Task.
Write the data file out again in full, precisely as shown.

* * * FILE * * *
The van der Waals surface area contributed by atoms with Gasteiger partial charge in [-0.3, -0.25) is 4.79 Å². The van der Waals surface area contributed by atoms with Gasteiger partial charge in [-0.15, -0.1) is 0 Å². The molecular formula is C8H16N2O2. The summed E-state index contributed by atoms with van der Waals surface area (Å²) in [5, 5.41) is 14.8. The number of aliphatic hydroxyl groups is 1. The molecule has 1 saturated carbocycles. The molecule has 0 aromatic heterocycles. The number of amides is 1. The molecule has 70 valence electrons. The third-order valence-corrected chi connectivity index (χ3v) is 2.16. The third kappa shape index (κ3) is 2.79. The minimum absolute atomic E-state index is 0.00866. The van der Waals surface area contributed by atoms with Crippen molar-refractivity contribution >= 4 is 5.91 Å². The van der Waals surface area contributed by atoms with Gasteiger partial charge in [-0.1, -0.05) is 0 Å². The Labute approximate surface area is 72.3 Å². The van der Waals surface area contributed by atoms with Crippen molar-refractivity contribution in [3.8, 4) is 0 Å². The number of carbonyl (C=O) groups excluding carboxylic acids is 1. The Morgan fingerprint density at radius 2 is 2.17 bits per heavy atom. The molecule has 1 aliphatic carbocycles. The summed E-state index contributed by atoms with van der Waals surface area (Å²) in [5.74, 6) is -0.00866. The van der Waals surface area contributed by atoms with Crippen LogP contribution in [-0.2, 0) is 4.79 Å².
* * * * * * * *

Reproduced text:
The van der Waals surface area contributed by atoms with Gasteiger partial charge in [-0.3, -0.25) is 4.79 Å². The van der Waals surface area contributed by atoms with Gasteiger partial charge in [-0.15, -0.1) is 0 Å². The molecular formula is C8H16N2O2. The summed E-state index contributed by atoms with van der Waals surface area (Å²) in [5, 5.41) is 14.8. The number of aliphatic hydroxyl groups is 1. The molecule has 1 saturated carbocycles. The molecule has 0 aromatic heterocycles. The number of amides is 1. The molecule has 70 valence electrons. The third-order valence-corrected chi connectivity index (χ3v) is 2.16. The third kappa shape index (κ3) is 2.79. The minimum absolute atomic E-state index is 0.00866. The van der Waals surface area contributed by atoms with Crippen molar-refractivity contribution >= 4 is 5.91 Å². The van der Waals surface area contributed by atoms with Gasteiger partial charge in [-0.1, -0.05) is 0 Å². The Labute approximate surface area is 72.3 Å². The van der Waals surface area contributed by atoms with Crippen molar-refractivity contribution in [3.8, 4) is 0 Å². The number of carbonyl (C=O) groups excluding carboxylic acids is 1. The Morgan fingerprint density at radius 2 is 2.17 bits per heavy atom. The molecule has 1 aliphatic carbocycles. The summed E-state index contributed by atoms with van der Waals surface area (Å²) in [5.74, 6) is -0.00866. The van der Waals surface area contributed by atoms with Crippen LogP contribution in [-0.2, 0) is 4.79 Å².